The employer can choose to provide full evidentiary hearings to all employees that are placed on leave and have to draw down leave balances who are entitled to due process.  The employer should check the agency’s rules, MOUs, etc., to determine if full evidentiary hearings or additional due process is required under the circumstances.  Also, to minimize potential due process claims and avoid the time and expense of providing due process, the employer can choose the safer (but more expensive) option of putting all employees on fully paid leave.

2.) Employee exhibits no symptoms but you learn the employee has traveled to an area where there is widespread community transmission of COVID-19 or been in close contact with someone who has tested positive for COVID-19:

A.) Can you ask the employee to leave work and go home?

Employers have a duty to maintain safe and healthy working conditions for employees, and must use reasonable care to provide for the safety of his employees and in furnishing a suitable and safe place of work. If the employer has reason to believe that the employee was exposed to COVID-19 and poses a threat to other employees, the employer may place the employee on sick leave in order for the employee to seek a diagnosis.

As with symptomatic employees, employers should consider developing a standard by which they will objectively assess the risk of asymptomatic employees whose travel and/or interactions placed them at increased risk of exposure to COVID-19.

For individuals returning from international travel, the CDC publishes a risk assessment by country (https://www.cdc.gov/coronavirus/2019-ncov/travelers/index.html) which employers may use to develop a risk assessment standard based on such travel. Current CDC advice provides that COVID-19 symptoms may appear 2-14 days after exposure. Therefore, an employer could provide that any employee who has traveled to or through a country identified by the CDC as high risk must remain at home and away from work for no less than 14 days after such travel unless a health professional advises the employer that the employee may return earlier.  

For individuals who have known or suspected exposure to an individual who has tested positive for COVID-19, the employer may require a comparable self-quarantine away from work for 14 days after such potential exposure, unless a health professional advises the employer that the employee may return earlier.

B.) What is their pay status after being sent home?

Employers may require that an employee use sick leave during any self-quarantine. If the employee exhausts their sick leave, the employer may require that the employee draw down any accrued vacation time prior to placement on paid administrative leave.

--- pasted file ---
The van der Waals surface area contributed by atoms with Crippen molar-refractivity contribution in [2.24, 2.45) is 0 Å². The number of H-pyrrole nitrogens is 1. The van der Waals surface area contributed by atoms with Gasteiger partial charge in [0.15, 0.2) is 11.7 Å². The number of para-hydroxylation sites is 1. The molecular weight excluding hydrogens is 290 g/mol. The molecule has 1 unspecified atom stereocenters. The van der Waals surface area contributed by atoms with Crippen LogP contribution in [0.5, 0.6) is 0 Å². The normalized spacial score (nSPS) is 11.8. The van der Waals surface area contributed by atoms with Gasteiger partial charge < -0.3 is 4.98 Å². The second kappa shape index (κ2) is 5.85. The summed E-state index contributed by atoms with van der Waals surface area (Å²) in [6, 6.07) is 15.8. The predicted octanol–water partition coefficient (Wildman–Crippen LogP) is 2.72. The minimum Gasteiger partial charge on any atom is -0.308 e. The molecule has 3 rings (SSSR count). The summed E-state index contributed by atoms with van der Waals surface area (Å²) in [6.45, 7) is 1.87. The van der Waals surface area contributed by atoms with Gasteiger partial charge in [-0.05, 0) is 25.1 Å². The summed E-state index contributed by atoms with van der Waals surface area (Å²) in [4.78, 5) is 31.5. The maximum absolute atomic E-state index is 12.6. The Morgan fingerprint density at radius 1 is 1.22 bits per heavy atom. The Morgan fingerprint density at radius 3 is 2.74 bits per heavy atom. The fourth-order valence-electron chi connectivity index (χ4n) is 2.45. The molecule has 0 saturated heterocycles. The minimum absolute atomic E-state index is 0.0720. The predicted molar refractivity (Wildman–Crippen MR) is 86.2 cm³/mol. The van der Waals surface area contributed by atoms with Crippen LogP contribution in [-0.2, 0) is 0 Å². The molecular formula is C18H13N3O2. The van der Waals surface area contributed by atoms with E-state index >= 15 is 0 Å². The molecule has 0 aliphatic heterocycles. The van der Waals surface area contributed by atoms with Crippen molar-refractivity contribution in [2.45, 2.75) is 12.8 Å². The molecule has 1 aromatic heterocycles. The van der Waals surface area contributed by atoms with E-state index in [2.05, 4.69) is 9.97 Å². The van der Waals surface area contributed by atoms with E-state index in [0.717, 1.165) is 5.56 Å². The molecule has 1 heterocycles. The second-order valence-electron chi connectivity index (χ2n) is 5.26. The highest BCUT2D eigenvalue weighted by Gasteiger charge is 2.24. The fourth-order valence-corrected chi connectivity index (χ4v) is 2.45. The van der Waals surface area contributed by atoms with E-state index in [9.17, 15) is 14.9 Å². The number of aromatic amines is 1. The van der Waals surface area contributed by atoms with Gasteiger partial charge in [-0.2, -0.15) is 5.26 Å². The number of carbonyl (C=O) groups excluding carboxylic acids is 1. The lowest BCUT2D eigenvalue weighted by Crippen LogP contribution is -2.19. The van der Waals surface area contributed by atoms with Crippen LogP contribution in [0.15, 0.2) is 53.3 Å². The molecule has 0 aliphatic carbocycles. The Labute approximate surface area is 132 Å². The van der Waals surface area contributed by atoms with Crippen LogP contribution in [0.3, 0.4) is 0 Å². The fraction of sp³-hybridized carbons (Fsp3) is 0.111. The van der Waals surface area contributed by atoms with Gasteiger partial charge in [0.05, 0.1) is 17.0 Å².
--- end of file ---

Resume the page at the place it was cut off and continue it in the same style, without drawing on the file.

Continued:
Asymptomatic employees should remain in self-quarantine away from work for a period of not less than 14 days after the potential exposure. 

C.) What if the employee has no leave balances?

If an employee sent home from work has no paid leave balance from which to draw, the employer should place the employee on paid administrative leave.   The employee retains a property interest in their job, which the employer may not impair by placing the employee on an unpaid leave of absence due to illness or prospective illness, without providing due process.

D.) If sent home, when can they come back to work?

Current CDC advice provides that COVID-19 symptoms may appear 2-14 days after exposure.  Therefore, employees should remain on leave for a period of not less than 14 days after the potential exposure unless a health professional advises the employer that the employee may return earlier.   If the employee has not exhibited any symptoms associated with COVID-19 during the self-quarantine, the employer may allow the employee to return to work.

E.) Due process rights

Public employees who are sent home are deprived of their property right to employment and are entitled to due process, even where they receive pay during their leave by drawing down leave balances.  We suggest that public employers provide required due process as follows:

1.) Employees who are sent home who are either (a) at-will with no property rights in employment; or (b) put on a fully paid leave not requiring them to draw down leave balances;

          No due process required.

2.) Employees who have property rights in their employment and must use leave balances for all or part of their leave;

a.) Given the exigent circumstances presented by COVID-19 in the workplace, no pre-deprivation due process is required.  (However, the employer should review the agency’s rules, MOUs, etc., regarding any greater due process requirements under these circumstances);